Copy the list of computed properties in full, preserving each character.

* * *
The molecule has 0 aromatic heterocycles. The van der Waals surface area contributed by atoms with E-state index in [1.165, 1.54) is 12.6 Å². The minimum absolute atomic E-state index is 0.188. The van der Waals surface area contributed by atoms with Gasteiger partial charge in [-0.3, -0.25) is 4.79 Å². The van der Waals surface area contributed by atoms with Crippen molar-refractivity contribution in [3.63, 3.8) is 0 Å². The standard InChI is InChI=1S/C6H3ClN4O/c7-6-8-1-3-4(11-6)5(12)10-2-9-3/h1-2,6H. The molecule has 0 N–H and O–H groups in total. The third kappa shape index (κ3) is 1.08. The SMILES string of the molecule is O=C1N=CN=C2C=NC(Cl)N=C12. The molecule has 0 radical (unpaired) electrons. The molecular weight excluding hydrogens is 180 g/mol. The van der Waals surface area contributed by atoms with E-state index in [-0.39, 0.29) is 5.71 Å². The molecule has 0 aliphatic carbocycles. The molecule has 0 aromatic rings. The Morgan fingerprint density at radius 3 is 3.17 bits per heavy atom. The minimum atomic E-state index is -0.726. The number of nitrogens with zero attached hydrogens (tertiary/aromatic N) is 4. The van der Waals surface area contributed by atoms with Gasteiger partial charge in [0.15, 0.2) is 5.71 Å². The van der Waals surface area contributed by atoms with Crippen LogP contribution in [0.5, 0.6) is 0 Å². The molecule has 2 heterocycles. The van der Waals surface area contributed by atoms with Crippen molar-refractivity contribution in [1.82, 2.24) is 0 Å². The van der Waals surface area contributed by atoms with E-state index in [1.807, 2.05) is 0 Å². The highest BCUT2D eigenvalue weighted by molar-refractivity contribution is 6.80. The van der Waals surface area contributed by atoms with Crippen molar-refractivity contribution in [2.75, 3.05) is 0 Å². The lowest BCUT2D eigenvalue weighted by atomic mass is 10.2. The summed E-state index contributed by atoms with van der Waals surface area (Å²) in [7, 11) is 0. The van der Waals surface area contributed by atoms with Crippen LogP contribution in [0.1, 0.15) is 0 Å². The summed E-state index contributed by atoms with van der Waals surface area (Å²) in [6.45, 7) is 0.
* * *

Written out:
The molecule has 0 aromatic heterocycles. The van der Waals surface area contributed by atoms with E-state index in [1.165, 1.54) is 12.6 Å². The minimum absolute atomic E-state index is 0.188. The van der Waals surface area contributed by atoms with Gasteiger partial charge in [-0.3, -0.25) is 4.79 Å². The van der Waals surface area contributed by atoms with Crippen molar-refractivity contribution in [3.63, 3.8) is 0 Å². The standard InChI is InChI=1S/C6H3ClN4O/c7-6-8-1-3-4(11-6)5(12)10-2-9-3/h1-2,6H. The molecule has 0 N–H and O–H groups in total. The third kappa shape index (κ3) is 1.08. The SMILES string of the molecule is O=C1N=CN=C2C=NC(Cl)N=C12. The molecule has 0 radical (unpaired) electrons. The molecular weight excluding hydrogens is 180 g/mol. The van der Waals surface area contributed by atoms with E-state index in [-0.39, 0.29) is 5.71 Å². The molecule has 0 aliphatic carbocycles. The molecule has 0 aromatic rings. The Morgan fingerprint density at radius 3 is 3.17 bits per heavy atom. The minimum atomic E-state index is -0.726. The number of nitrogens with zero attached hydrogens (tertiary/aromatic N) is 4. The van der Waals surface area contributed by atoms with Gasteiger partial charge in [0.15, 0.2) is 5.71 Å². The van der Waals surface area contributed by atoms with Crippen LogP contribution in [0.5, 0.6) is 0 Å². The molecule has 2 heterocycles. The van der Waals surface area contributed by atoms with Crippen molar-refractivity contribution in [1.82, 2.24) is 0 Å². The van der Waals surface area contributed by atoms with E-state index in [1.807, 2.05) is 0 Å². The highest BCUT2D eigenvalue weighted by molar-refractivity contribution is 6.80. The van der Waals surface area contributed by atoms with Crippen molar-refractivity contribution in [2.75, 3.05) is 0 Å². The lowest BCUT2D eigenvalue weighted by atomic mass is 10.2. The summed E-state index contributed by atoms with van der Waals surface area (Å²) in [7, 11) is 0. The van der Waals surface area contributed by atoms with Crippen LogP contribution in [0.1, 0.15) is 0 Å². The summed E-state index contributed by atoms with van der Waals surface area (Å²) in [6.45, 7) is 0.